|Image via Piqsels
As we’ve seen above, autobiographical memory is a decidedly personal matter. AM studies can unearth troubling experiences from participants’ pasts and can lead to discomfort even if the subject matter is not explicitly emotional. In the case of studies with an imaging component, participants’ uneasiness may be compounded by the knowledge that the neural activity associated with their memories is also being pored over. For this reason, St. Jacques explained that she feels one of her greatest ethical responsibilities is to ensure that participants feel comfortable sharing the memories they choose to disclose. The simple gesture of keeping a tissue box in the lab, for example, can make all the difference. During debriefing, she and her lab team offer counseling resources to participants, and in addition to their required ethics coursework, all research assistants are trained on best practices for handling sensitive topics and situations. Emotional intelligence is a necessity for this kind of scientific inquiry.
Overall, speaking with St. Jacques both dispelled myths and upheld imperatives for ethically sound AM research. A key theme emerged: autobiographical memory — integral to our identities and lived experiences — is both potentially sensitive and inherently private. Although memory scientists are not yet able to meaningfully decode past events from brain scans, St. Jacques affirmed that there are practical matters of privacy that should be addressed in the present. These considerations include intentional privacy features in research technologies used to capture our daily lives, training participants how to take advantage of these features, acknowledging relational privacy, and fostering a research environment in which participants are adequately and thoughtfully supported. As St. Jacques underscored, AM researchers deal in precious data — data that represents countless stories, both transformed and preserved over time. When we see these stories as more than data, we get closer to conducting AM research responsibly.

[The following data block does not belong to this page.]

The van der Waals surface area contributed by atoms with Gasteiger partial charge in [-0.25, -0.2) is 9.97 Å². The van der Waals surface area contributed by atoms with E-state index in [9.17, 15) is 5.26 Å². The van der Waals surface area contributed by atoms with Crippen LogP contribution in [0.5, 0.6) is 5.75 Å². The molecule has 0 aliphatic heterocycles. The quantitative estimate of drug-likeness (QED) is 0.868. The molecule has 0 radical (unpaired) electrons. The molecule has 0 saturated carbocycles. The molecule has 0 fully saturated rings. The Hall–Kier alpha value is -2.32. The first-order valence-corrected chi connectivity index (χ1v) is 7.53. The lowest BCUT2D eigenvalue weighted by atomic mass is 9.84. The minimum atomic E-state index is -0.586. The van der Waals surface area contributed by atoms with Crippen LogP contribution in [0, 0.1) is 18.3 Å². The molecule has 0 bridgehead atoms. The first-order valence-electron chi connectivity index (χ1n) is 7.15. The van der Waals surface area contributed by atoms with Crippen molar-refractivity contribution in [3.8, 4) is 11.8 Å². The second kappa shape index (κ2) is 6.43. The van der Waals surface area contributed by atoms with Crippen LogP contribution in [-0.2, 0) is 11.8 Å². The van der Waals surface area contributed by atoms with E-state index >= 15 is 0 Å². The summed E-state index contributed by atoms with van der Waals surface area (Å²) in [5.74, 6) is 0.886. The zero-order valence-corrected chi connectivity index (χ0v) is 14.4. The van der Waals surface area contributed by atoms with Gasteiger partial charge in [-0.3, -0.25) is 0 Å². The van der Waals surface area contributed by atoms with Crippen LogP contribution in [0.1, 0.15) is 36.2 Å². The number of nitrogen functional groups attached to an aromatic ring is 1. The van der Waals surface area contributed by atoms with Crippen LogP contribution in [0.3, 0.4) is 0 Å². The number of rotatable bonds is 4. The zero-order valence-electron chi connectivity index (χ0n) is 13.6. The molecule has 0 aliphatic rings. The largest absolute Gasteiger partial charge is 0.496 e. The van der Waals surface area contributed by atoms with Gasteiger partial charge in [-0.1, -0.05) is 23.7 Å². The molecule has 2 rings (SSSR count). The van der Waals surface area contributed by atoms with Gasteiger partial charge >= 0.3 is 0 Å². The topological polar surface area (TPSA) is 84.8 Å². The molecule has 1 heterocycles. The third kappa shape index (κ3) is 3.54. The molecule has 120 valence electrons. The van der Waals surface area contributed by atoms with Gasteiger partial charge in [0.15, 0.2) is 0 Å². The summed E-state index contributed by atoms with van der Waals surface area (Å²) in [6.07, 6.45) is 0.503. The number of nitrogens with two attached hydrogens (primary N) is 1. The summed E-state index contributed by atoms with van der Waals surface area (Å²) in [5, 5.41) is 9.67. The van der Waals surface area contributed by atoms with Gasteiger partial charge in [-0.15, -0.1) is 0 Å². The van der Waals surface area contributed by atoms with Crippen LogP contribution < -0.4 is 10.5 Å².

Erin Morrow is a fourth-year undergraduate student at Emory University majoring in Neuroscience and Behavioral Biology. She is the lead research assistant at the Hamann Cognitive Neuroscience Laboratory, where she conducts memory research and neuroimaging analysis. Erin also holds positions with the American Journal of Bioethics Neuroscience and the International Neuroethics Society. As she progresses in her career, she hopes to integrate her pursuits in neuroethics with her academic aspirations in research and engagement in volunteerism.
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Morrow, E. (2021). Ethics of Memory Research: Honoring Privacy with Dr. Peggy L. St. Jacques. The Neuroethics Blog. Retrieved on , from http://www.theneuroethicsblog.com/2021/08/ethics-of-memory-research-honoring.html